"If the government doesn't respond to the demands of the people, they will replace the government."
"That's up to the Iraqis to make that decision, not American politicians," he said.
Bush acknowledged it was difficult for Iraq to make the transition to democracy, but did not repeat his past assertions of confidence in Iraq's struggling prime minister.
"There's a certain level of frustration with the leadership in general," Bush said.
On Monday, senators Carl Levin, the chairman of the Senate Armed Services Committee, and John Warner, the panel's top Republican, said they were not optimistic about the political situation in Iraq.
|"It's not just the issue of the prime minister, it's the whole government that has to perform here|
Ryan Crocker, US ambassador to Iraq
"We believe that the recent high-level meetings among Iraqi political leaders could be the last chance for this government to solve the Iraqi political crisis," they said in a joint statement following a visit to Iraq.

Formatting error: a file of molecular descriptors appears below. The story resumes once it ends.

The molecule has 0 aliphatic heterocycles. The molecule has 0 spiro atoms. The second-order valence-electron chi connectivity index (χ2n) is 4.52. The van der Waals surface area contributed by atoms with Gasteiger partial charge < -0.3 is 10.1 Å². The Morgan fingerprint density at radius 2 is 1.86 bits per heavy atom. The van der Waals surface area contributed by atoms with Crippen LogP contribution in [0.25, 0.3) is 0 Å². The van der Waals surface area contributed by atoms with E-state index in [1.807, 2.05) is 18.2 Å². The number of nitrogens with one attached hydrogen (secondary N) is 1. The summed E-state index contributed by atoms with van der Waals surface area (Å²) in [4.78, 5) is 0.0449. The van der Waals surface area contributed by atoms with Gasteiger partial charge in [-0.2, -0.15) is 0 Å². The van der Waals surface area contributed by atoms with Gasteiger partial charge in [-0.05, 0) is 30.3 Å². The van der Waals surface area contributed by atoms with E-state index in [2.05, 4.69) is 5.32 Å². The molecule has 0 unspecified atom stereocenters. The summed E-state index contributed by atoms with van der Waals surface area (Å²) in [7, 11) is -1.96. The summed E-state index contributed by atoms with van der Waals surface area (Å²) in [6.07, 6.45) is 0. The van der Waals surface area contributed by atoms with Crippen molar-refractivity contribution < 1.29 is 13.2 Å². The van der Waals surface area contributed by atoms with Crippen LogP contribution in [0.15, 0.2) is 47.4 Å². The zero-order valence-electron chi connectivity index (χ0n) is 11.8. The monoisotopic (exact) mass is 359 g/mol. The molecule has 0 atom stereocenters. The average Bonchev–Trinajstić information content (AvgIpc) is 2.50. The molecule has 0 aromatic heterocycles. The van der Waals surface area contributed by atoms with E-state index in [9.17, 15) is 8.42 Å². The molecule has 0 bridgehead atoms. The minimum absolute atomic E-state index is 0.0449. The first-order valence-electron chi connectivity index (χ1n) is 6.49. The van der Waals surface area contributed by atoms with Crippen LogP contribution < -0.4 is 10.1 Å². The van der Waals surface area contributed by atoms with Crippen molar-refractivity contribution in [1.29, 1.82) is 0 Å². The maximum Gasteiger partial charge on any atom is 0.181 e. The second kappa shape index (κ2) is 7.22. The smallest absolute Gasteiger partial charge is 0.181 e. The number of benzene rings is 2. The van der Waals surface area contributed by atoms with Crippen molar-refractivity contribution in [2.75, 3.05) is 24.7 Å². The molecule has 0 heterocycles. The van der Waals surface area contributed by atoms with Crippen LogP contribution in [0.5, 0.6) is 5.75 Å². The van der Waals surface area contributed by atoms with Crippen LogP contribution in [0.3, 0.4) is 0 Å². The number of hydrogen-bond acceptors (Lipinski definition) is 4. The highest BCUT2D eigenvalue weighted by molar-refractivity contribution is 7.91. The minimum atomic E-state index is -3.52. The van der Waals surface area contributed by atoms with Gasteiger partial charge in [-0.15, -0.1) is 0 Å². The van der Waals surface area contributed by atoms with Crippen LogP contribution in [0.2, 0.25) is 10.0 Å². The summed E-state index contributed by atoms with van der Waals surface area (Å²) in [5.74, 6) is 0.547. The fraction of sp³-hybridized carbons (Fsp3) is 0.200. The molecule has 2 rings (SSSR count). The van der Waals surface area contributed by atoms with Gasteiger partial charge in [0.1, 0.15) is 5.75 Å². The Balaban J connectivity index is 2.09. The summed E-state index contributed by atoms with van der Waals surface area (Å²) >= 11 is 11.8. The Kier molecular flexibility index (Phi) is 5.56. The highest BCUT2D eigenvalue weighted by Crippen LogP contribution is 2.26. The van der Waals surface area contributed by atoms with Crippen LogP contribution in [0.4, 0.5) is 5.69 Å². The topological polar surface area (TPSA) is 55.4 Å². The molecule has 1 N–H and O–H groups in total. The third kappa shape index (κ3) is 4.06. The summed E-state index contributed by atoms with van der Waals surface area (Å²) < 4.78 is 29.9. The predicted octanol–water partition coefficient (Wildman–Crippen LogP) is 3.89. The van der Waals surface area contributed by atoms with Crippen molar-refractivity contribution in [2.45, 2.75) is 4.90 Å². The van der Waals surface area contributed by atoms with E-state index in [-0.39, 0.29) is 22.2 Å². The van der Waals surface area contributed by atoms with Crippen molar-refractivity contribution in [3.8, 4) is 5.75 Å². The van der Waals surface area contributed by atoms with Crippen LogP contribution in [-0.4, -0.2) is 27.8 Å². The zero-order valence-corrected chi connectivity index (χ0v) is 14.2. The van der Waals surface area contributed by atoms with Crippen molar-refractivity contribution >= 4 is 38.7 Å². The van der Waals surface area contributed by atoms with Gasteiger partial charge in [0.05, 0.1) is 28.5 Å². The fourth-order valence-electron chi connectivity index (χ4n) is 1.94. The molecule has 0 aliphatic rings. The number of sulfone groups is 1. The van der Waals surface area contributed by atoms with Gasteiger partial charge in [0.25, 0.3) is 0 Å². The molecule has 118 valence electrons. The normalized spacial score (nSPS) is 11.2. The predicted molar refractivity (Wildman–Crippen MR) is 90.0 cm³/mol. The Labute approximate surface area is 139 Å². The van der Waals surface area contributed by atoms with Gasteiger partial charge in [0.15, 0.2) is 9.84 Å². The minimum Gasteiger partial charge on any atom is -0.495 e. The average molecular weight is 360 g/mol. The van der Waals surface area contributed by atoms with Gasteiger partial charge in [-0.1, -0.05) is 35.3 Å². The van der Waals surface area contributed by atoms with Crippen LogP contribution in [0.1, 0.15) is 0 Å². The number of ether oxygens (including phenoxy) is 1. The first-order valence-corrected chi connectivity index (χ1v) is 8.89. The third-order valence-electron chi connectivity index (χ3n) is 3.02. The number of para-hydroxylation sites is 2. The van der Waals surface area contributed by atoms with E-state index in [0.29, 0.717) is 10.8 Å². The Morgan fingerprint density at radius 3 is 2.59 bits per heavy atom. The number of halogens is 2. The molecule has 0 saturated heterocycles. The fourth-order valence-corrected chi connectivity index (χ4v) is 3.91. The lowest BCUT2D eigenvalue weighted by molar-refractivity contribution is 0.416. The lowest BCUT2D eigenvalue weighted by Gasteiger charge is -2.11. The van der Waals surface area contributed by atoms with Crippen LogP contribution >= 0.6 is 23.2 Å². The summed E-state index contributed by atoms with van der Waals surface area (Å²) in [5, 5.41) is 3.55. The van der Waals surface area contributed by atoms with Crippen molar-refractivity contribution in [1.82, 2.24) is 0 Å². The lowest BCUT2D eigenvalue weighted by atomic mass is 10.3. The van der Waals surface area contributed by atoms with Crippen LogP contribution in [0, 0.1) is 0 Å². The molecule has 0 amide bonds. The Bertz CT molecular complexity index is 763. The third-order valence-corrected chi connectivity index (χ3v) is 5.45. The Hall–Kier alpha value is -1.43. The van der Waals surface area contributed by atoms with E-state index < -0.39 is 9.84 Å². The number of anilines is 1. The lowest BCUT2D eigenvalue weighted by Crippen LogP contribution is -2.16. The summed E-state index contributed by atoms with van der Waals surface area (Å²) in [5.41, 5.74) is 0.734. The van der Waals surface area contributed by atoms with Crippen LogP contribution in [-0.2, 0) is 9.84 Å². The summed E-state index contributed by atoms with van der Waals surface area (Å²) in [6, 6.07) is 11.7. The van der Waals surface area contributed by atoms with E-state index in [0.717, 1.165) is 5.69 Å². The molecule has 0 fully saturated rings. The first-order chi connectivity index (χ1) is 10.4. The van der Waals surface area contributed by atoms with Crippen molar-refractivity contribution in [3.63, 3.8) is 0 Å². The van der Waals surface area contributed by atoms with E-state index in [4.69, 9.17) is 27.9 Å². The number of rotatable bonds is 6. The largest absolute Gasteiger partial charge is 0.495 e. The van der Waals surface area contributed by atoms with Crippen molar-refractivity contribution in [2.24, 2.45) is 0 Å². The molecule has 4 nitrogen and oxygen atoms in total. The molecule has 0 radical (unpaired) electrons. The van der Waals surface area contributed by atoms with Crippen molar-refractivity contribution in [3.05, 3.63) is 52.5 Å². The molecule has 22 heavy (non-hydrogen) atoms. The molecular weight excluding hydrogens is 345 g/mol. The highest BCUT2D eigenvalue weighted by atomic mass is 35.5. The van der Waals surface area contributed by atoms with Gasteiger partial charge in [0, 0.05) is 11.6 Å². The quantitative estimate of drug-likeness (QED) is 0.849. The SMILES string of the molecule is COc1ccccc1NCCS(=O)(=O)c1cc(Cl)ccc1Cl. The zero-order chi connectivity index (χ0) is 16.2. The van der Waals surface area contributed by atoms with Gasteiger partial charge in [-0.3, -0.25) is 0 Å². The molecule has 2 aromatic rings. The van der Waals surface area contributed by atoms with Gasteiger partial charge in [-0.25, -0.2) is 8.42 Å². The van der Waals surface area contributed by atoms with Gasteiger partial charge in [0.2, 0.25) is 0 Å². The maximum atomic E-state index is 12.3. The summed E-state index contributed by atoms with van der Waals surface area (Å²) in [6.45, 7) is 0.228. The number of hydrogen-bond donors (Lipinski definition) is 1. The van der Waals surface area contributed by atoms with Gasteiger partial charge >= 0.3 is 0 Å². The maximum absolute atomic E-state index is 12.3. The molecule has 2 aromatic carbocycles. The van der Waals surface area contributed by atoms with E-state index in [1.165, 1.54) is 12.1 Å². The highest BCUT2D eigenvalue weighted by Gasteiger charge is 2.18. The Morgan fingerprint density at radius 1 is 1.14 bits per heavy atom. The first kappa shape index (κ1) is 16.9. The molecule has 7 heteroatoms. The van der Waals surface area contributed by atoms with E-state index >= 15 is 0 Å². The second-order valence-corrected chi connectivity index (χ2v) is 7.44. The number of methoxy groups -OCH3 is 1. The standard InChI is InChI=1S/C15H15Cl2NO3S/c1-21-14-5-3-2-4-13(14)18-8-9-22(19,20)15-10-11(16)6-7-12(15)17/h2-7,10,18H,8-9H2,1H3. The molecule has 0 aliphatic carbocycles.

Iraqi leaders had "failed to meet their own political benchmarks on sharing power and resources, changing de-Baathification laws, scheduling provincial elections, or amending the constitution," Levin said.
"So I hope that the Iraqi assembly, when it reconvenes in a few weeks, will vote the Maliki government out of office and will have the wisdom to replace it with a less sectarian and a more unifying prime minister and government," he said.
Bush insisted that the US troop surge in Iraq had made it possible for what he described as a "bottom-up" political reconciliation driven by Iraq's people, not its political leaders.
Crocker and General David Petraeus, the most senior US commander in Iraq, are to report to the US Congress by mid-September on their efforts to halt sectarian violence and return Iraq to viable self-governance.
"It's not just the issue of the prime minister, it's the whole government that has to perform here," Crocker said.
He added that Washington expected a "serious effort to achieve national reconciliation."
Maliki has called a reconciliation summit in an attempt to rescue his crumbling national unity government.
However, it has been boycotted by key political blocs, including the main Sunni group the National Concord Front.